The Maryland Renaissance Festival keeps it’s elephant rides, despite opposition

Crownsville breaks its medieval spell on Sunday, returning from “Game of Thrones”-esque fantasy to regular Maryland soil. This year’s Maryland Renaissance Festival featured a new jousting performance group and an old standby — the elephant and camel rides.

And don’t expect the animal rides to end next season, said owner Jules Smith, who has led the festival for 35 years.

“I think it’s a very well-received element here,” Smith said.

Elephant rides, in particular, have come under closer scrutiny in recent years and have prompted protests from People for the Ethical Treatment of Animals. In May 2016, Ringling Bros. performed their last elephant show, and the Kansas City Renaissance Festival ended its elephant show in April.

PETA showed up at this season’s opening day to protest the elephant and camel rides offered by Florida-based Frank Murray. His company, Elephant Walk, owns the 43-year-old female Asian elephant Essex and 10-year-old dromedary camel Thomas. Murray has been giving animal rides at the Renaissance festival for more than 20 years.

“I don’t see any reason not to have him back,” Smith said.

This year and in the past, PETA said the group has contacted Smith asking to end the elephant rides. Spokeswoman Rachel Matthews said the animal rights organization has asked sponsors to drop out, organized its own protests typically on opening day and helped local activists with their efforts.

Murray said any protests or complaints are misguided.

“If you stood long enough and looked at the faces of the children who look up at these elephants, you’d see I create magic,” he said. “They get the smells, sounds and interaction between man and beast that people have lost touch with. It appeals to people’s sense of belonging. It’s transcendent.”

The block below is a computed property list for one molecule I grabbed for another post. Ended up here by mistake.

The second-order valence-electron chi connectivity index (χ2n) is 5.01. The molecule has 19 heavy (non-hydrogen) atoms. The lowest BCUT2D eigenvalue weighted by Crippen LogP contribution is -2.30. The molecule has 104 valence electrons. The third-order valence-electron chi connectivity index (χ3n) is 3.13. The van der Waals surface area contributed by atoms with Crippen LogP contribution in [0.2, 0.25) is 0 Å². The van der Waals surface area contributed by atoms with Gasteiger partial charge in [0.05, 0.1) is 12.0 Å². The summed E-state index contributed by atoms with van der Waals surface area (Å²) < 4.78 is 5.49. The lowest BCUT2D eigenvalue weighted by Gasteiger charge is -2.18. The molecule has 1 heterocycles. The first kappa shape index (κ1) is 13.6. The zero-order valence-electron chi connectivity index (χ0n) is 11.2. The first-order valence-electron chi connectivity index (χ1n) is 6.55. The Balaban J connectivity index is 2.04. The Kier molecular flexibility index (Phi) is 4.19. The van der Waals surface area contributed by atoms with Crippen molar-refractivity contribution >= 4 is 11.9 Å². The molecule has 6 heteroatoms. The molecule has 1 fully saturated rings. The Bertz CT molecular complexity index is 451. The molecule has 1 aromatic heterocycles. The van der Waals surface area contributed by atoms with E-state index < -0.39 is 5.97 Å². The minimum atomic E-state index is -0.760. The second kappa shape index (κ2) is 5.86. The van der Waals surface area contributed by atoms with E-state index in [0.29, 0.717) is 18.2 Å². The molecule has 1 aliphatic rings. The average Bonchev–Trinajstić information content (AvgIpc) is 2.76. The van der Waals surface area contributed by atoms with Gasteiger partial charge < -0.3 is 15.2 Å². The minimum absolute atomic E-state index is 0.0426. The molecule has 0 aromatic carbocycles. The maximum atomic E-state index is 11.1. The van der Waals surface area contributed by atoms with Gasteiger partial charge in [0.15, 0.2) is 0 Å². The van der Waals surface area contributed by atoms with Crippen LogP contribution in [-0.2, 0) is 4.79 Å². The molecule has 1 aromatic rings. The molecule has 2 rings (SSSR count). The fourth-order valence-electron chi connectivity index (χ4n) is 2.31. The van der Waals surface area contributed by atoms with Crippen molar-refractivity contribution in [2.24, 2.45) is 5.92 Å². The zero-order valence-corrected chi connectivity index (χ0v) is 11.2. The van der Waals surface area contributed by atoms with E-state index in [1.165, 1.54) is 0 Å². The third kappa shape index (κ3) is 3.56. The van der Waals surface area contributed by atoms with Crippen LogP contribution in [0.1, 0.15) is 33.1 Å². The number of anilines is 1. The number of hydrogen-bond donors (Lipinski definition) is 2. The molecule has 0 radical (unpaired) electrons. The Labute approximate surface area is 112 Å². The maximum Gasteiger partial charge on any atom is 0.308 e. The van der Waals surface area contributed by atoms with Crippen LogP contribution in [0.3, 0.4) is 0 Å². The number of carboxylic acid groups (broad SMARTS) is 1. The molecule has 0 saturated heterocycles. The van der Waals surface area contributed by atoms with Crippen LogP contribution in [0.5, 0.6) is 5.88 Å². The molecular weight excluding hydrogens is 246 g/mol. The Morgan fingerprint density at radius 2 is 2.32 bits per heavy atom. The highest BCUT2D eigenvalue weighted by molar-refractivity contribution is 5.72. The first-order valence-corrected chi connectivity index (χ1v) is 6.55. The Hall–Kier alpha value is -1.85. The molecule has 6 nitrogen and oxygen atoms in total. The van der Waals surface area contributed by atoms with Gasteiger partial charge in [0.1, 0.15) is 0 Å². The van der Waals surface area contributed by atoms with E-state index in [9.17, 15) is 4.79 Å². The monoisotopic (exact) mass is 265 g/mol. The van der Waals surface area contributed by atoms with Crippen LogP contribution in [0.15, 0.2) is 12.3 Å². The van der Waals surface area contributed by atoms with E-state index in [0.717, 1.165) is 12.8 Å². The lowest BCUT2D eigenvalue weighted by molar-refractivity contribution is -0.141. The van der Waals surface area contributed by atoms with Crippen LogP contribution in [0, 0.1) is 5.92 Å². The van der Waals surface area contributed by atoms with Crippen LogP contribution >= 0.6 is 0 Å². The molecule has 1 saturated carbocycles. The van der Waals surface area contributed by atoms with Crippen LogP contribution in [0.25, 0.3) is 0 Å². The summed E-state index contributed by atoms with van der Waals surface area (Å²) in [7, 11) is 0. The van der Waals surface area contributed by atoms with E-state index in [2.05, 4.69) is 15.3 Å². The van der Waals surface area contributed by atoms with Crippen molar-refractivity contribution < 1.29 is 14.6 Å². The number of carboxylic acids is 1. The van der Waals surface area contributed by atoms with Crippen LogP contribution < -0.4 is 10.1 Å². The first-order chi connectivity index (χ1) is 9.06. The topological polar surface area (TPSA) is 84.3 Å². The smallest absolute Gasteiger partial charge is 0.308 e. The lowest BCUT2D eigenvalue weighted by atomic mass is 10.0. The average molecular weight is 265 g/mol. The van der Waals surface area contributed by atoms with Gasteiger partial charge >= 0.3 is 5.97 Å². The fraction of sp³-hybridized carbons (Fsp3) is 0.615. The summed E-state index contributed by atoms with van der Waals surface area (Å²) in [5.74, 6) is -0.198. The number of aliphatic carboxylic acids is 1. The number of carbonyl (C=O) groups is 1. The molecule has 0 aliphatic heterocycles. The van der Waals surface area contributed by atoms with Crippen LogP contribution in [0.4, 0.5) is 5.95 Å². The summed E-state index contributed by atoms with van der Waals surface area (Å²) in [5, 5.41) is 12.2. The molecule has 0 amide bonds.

Murray, 67, said he’s been obsessed with elephants since he was a teenager, spending his summers chasing circuses to see as many elephants as he could. He and his animals are often traveling, but home is a 35-acre ranch outside of Gainesville, Florida. In 2016, he took Essex to a Florida rally for then presidential candidate Donald Trump, where the elephant was painted with the words, “TRUMP Make America Great Again.”

Murray was part of the fight against the failed Anne Arundel County bull hook ban in 2015 and fights legislation against animal acts around the country. In 1996, a warrant was issued for Murray’s arrest with the New Jersey Humane Law Enforcement. Murray was charged with four counts of cruelty to animals and paid about $3,000 in fines in 2011. He said information on the charges was sent to a false address, and that in the 15 years between the warrant and his arrest he was still being inspected by the state of New Jersey and got licenses on a regular basis.

Robin Catlett, an administrator with Anne Arundel County Animal Control, said the county receives multiple complaints each year against the festival, but all have been unfounded.

A common criticism of Murray, and elephant owners alike, is that elephants should not be the only one in a room. Annapolis resident Charity Armstrong, who voiced her concern in a letter to The Capital, worried Essex lives an unhealthy life in isolation. After seeing the Ringling Bros. circus stop their elephant show last year, she wants the Renaissance festival to follow suit.